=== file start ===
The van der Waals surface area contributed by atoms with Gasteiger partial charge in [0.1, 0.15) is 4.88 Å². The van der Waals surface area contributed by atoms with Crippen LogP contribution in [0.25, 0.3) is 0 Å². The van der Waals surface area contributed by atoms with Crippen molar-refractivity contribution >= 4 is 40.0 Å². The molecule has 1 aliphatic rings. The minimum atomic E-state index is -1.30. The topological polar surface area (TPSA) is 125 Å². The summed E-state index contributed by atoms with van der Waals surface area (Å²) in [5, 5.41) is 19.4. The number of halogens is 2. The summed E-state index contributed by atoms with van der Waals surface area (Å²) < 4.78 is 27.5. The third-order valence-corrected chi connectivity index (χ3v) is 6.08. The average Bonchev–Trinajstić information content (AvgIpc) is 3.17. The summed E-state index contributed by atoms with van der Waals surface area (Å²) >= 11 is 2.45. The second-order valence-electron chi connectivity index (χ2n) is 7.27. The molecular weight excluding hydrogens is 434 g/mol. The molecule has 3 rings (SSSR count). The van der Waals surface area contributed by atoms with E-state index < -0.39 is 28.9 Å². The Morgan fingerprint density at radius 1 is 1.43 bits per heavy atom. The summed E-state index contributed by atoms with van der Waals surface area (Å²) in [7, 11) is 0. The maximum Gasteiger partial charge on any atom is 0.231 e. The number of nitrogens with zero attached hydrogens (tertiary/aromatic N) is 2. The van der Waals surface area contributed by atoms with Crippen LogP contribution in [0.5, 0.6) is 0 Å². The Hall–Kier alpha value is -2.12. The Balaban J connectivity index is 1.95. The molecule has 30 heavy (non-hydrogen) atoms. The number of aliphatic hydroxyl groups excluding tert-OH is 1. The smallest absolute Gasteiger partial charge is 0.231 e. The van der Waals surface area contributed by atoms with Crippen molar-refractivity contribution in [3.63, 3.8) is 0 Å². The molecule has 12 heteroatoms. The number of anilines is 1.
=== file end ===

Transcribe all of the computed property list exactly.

The van der Waals surface area contributed by atoms with Gasteiger partial charge in [0.1, 0.15) is 4.88 Å². The van der Waals surface area contributed by atoms with Crippen LogP contribution in [0.25, 0.3) is 0 Å². The van der Waals surface area contributed by atoms with Crippen molar-refractivity contribution >= 4 is 40.0 Å². The molecule has 1 aliphatic rings. The minimum atomic E-state index is -1.30. The topological polar surface area (TPSA) is 125 Å². The summed E-state index contributed by atoms with van der Waals surface area (Å²) in [5, 5.41) is 19.4. The number of halogens is 2. The summed E-state index contributed by atoms with van der Waals surface area (Å²) < 4.78 is 27.5. The third-order valence-corrected chi connectivity index (χ3v) is 6.08. The average Bonchev–Trinajstić information content (AvgIpc) is 3.17. The summed E-state index contributed by atoms with van der Waals surface area (Å²) >= 11 is 2.45. The second-order valence-electron chi connectivity index (χ2n) is 7.27. The molecular weight excluding hydrogens is 434 g/mol. The molecule has 3 rings (SSSR count). The van der Waals surface area contributed by atoms with E-state index < -0.39 is 28.9 Å². The Morgan fingerprint density at radius 1 is 1.43 bits per heavy atom. The summed E-state index contributed by atoms with van der Waals surface area (Å²) in [7, 11) is 0. The maximum Gasteiger partial charge on any atom is 0.231 e. The number of nitrogens with zero attached hydrogens (tertiary/aromatic N) is 2. The van der Waals surface area contributed by atoms with Crippen LogP contribution in [0.5, 0.6) is 0 Å². The Hall–Kier alpha value is -2.12. The Balaban J connectivity index is 1.95. The molecule has 30 heavy (non-hydrogen) atoms. The number of aliphatic hydroxyl groups excluding tert-OH is 1. The smallest absolute Gasteiger partial charge is 0.231 e. The van der Waals surface area contributed by atoms with Crippen molar-refractivity contribution in [3.63, 3.8) is 0 Å². The molecule has 12 heteroatoms. The number of anilines is 1.